Side trusses of Don Holt bridge painted "Citadel blue" (Source: Live 5)
NORTH CHARLESTON, SC (WCSC) -
Drivers traveling the Don Holt Bridge have seen a change in its appearance over the last few days.
Portions of the side trusses have been painted in a 'Citadel blue' color as contractors use a different containment system than used before July 19, according to SCDOT spokesman James Law.
“I think they're taking a lot more precautions now, than originally after the problem that happened," said Bram Ballam, who travels the Don Holt often.
Law said the containment system Eagle Industrial Painting workers are using now can be taken down on a daily basis.
"That is probably better,” Ballam said. “Probably safer for the people that are traveling the bridge often."
"Sounds like it's a much safer alternative than what they had with the tarps strung up there continuously for what seemed like weeks or months," said Gary Kovacic, of Mt. Pleasant.
Engineers for SCDOT and Eagle Industrial Painting are still working on developing a containment system which would be effective when they paint the upper truss of the bridge, said SCDOT communications director Pete Poore Wednesday afternoon.
"SCDOT and EIP will explore all possible means and methods to prevent or greatly minimize any possibility of a reoccurrence of this type failure," stated DOT Chief Engineer for Operations Andrew Leaphart Friday.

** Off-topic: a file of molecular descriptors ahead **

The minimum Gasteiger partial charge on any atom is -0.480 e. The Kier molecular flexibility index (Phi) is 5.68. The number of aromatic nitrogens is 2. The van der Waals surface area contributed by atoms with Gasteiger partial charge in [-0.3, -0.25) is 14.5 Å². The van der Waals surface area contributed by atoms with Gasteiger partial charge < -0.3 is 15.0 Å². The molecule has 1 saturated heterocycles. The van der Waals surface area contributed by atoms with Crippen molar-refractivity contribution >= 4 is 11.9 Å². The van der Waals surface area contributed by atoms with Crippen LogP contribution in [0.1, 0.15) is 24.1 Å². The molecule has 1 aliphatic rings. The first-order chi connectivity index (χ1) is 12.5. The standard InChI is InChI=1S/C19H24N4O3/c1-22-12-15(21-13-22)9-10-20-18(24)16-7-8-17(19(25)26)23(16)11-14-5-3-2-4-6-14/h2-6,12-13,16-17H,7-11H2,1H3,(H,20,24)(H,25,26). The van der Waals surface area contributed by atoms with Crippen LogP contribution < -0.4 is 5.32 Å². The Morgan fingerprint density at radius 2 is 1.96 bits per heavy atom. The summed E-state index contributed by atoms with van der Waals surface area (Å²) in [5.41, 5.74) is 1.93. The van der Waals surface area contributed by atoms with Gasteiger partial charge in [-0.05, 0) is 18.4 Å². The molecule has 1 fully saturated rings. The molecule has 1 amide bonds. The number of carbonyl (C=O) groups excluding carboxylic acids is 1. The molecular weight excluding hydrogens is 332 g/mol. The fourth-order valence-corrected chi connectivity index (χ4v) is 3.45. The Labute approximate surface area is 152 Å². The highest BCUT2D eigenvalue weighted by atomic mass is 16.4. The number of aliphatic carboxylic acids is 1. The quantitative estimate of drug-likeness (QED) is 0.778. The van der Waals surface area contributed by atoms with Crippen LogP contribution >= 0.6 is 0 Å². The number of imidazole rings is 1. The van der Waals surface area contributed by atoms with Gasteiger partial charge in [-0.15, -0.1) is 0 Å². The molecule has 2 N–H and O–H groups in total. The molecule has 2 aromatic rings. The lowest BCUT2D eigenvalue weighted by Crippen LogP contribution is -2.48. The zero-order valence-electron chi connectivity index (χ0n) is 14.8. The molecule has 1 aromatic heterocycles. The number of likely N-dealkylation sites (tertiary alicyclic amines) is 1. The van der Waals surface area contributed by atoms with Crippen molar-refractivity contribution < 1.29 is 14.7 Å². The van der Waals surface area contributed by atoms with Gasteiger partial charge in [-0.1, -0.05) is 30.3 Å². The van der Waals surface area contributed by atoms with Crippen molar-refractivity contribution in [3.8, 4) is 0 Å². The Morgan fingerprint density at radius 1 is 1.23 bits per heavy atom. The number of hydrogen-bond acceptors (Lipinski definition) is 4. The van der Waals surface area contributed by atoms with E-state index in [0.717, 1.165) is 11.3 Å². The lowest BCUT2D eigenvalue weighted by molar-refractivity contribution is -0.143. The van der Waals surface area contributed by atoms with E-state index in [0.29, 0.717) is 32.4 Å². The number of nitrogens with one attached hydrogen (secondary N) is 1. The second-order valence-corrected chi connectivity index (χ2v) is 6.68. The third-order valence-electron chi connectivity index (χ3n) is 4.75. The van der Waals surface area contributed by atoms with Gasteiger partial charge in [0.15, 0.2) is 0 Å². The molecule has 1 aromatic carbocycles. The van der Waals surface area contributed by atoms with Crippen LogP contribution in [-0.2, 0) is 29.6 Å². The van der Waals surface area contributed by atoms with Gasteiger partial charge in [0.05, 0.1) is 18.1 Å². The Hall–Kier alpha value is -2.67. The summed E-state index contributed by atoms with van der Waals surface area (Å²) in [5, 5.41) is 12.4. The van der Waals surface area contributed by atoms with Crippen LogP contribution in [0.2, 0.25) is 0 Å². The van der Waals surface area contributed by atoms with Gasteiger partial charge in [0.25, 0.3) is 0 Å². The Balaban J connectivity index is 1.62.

Meanwhile, workers resumed painting Thursday night underneath the bridge and then moved on to the side trusses up top.
Drivers reported seeing portions of the eastbound side painted Monday and Tuesday, and the westbound side Wednesday morning.
According to DOT officials, the work is being done during the overnight hours, mostly wrapping up around 6 a.m. based on DOT cameras.
"It's a balance,” Kovacic said. “You're impeding traffic potentially at a rush hour if you do it earlier in the day, but the bottom line is the safety of the people."
According to a preliminary report from the contractor in July, an expected extension time was estimated at roughly 6-8 more weeks.
"Everyone would like to see it done, but safety is a primary consideration,” Kovacic said. “If it's slow and safe, I'm okay with that."